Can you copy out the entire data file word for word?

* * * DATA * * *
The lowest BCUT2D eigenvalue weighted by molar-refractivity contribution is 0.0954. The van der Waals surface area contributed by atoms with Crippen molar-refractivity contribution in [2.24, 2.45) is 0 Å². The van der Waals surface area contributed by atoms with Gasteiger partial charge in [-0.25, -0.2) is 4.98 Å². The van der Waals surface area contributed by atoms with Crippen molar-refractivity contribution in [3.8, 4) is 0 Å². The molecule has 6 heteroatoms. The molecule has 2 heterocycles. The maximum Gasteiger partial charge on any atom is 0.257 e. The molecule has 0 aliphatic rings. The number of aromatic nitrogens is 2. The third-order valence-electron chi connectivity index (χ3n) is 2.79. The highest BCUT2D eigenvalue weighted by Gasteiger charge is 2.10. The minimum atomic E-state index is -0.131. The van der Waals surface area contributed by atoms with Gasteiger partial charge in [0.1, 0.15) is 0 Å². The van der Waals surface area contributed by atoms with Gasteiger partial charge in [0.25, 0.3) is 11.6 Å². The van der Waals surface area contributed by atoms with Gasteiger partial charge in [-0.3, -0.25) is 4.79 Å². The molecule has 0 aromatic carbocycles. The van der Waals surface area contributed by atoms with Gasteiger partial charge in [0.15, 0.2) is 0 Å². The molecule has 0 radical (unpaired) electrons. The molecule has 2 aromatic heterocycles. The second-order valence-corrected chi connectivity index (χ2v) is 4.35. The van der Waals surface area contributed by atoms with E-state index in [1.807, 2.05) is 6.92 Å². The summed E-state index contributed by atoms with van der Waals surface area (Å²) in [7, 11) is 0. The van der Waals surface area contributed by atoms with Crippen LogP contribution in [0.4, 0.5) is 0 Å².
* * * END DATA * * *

The lowest BCUT2D eigenvalue weighted by molar-refractivity contribution is 0.0954. The van der Waals surface area contributed by atoms with Crippen molar-refractivity contribution in [2.24, 2.45) is 0 Å². The van der Waals surface area contributed by atoms with Gasteiger partial charge in [-0.25, -0.2) is 4.98 Å². The van der Waals surface area contributed by atoms with Crippen molar-refractivity contribution in [3.8, 4) is 0 Å². The molecule has 6 heteroatoms. The molecule has 2 heterocycles. The maximum Gasteiger partial charge on any atom is 0.257 e. The molecule has 0 aliphatic rings. The number of aromatic nitrogens is 2. The third-order valence-electron chi connectivity index (χ3n) is 2.79. The highest BCUT2D eigenvalue weighted by Gasteiger charge is 2.10. The minimum atomic E-state index is -0.131. The van der Waals surface area contributed by atoms with Gasteiger partial charge in [0.1, 0.15) is 0 Å². The van der Waals surface area contributed by atoms with Gasteiger partial charge in [0.25, 0.3) is 11.6 Å². The van der Waals surface area contributed by atoms with Gasteiger partial charge in [-0.3, -0.25) is 4.79 Å². The molecule has 0 aromatic carbocycles. The van der Waals surface area contributed by atoms with Gasteiger partial charge in [0.15, 0.2) is 0 Å². The molecule has 0 radical (unpaired) electrons. The molecule has 2 aromatic heterocycles. The second-order valence-corrected chi connectivity index (χ2v) is 4.35. The van der Waals surface area contributed by atoms with E-state index in [1.807, 2.05) is 6.92 Å². The summed E-state index contributed by atoms with van der Waals surface area (Å²) in [7, 11) is 0. The van der Waals surface area contributed by atoms with Crippen LogP contribution in [0.4, 0.5) is 0 Å².